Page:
With a power meter, you can experiment with different cadences (the speed at which you are pedaling) and see how that affects your power, your heart rate and your perceived level of effort.
4. Tailor training
Once you understand what your power output is for certain efforts — say, how much power you can steadily generate for 20 minutes — then you can start doing power-based intervals to improve.
Most training these days is based around something called Functional Threshold Power, or FTP. Coaches and riders alike will bicker about the specific definition, but basically FTP means the maximum power you can sustain for an hour.
Training software like TrainerRoad (or Zwift Workouts) is based on your FTP and training plans you can buy through TrainingPeaks or Today’s Plan also keys off this number.
5. Identify strengths and weaknesses
Each one of us is a mixed physiological bag. Some of us are great climbers, but lousy at sprinting. Some of us can time trial well, etc. By measuring your different traits quantifiably, you can see specifically where you can improve.
Relatedly, if you are training for a specific thing — say criteriums or cross-country racing — then you can focus on what is needed for that type of effort. We shouldn’t all be training like a 20-year-old preparing for the Tour de France, for many reasons!
6. Quantify total training load
You’ve probably read training articles warning you not to increase your weekly training by more than 10 percent. For runners, this is a fairly straightforward proposition: measure the miles and do the math. But we’re not runners. And 10 miles cruising easy in the small chain ring is not the same thing as a 10 mile time trial effort, is it?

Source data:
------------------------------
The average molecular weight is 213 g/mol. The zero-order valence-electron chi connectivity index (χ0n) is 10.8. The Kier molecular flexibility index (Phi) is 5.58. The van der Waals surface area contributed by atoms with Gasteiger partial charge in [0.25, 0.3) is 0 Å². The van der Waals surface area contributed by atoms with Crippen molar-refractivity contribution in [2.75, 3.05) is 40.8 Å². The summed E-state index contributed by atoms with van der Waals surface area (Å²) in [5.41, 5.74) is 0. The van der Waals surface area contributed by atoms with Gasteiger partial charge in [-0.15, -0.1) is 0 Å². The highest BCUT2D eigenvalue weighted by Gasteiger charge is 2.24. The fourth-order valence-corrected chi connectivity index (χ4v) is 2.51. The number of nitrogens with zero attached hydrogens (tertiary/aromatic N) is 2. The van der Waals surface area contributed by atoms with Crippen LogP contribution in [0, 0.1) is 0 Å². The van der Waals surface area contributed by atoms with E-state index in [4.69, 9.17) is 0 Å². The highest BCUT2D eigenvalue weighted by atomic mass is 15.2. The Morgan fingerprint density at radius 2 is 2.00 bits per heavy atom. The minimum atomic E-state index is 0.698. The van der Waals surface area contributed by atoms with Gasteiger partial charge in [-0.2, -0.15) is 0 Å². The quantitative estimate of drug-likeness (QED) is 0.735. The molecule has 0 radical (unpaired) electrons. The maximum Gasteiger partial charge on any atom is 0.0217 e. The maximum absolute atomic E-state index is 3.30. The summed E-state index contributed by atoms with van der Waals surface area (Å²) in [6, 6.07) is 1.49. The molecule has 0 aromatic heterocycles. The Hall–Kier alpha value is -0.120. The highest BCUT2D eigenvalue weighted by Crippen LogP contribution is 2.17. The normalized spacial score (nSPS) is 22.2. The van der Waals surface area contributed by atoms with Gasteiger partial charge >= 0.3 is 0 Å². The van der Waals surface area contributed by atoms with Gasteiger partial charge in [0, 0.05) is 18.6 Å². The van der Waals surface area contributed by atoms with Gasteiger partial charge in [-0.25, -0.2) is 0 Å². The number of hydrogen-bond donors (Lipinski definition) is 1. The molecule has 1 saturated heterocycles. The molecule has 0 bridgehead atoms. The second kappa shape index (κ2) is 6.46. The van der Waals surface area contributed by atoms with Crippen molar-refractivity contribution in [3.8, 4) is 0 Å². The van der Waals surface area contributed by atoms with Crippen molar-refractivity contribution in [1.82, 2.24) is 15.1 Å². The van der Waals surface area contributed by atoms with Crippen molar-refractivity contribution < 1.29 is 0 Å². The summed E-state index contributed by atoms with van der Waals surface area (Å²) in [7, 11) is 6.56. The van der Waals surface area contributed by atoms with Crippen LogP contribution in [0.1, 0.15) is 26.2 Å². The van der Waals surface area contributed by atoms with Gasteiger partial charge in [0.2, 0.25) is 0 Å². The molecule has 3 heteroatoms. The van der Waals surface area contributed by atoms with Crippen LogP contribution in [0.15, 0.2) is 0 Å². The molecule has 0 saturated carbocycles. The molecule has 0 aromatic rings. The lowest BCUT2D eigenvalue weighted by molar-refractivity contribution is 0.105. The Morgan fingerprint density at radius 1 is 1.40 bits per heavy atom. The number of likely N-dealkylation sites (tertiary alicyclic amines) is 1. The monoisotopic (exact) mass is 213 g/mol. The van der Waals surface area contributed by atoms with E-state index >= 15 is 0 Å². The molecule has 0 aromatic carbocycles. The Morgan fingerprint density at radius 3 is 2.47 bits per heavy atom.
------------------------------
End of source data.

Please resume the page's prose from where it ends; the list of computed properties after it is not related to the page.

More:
Riding with a power meter, you can track your weekly workload through various software. CTL (chronic training load) is a metric on TrainingPeaks, based on your cumulative power output. Strava has a simplified version called ‘Fitness and Freshness’.
7. Cut out the junk miles
Perhaps you have unlimited time to ride and you can train all day, every day, if you like. Chances are, though, that you live on Earth with the rest of us and ride time is a finite resource. With a power meter, you can make sure you’re getting good bang for your buck.
This doesn’t mean you have to be a robot and stare at your computer. It just means that, with a little self-study, you can understand what types of rides are effective training and which are not.
8. Follow a power-based training plan — train with greater specificity and measure the results!
If all this sounds too complicated, then take heart: one of the great things about training with power is that it can actually simplify training and take a lot of the guesswork out of it.
If you are game for following a training plan — I’m a fan of using TrainingPeaks, personally — then all you have to do is follow each day’s directions. No guessing how hard to go or for how long, etc.
This will not only make you a better rider, but it can give you confidence and peace of mind that you are training effectively.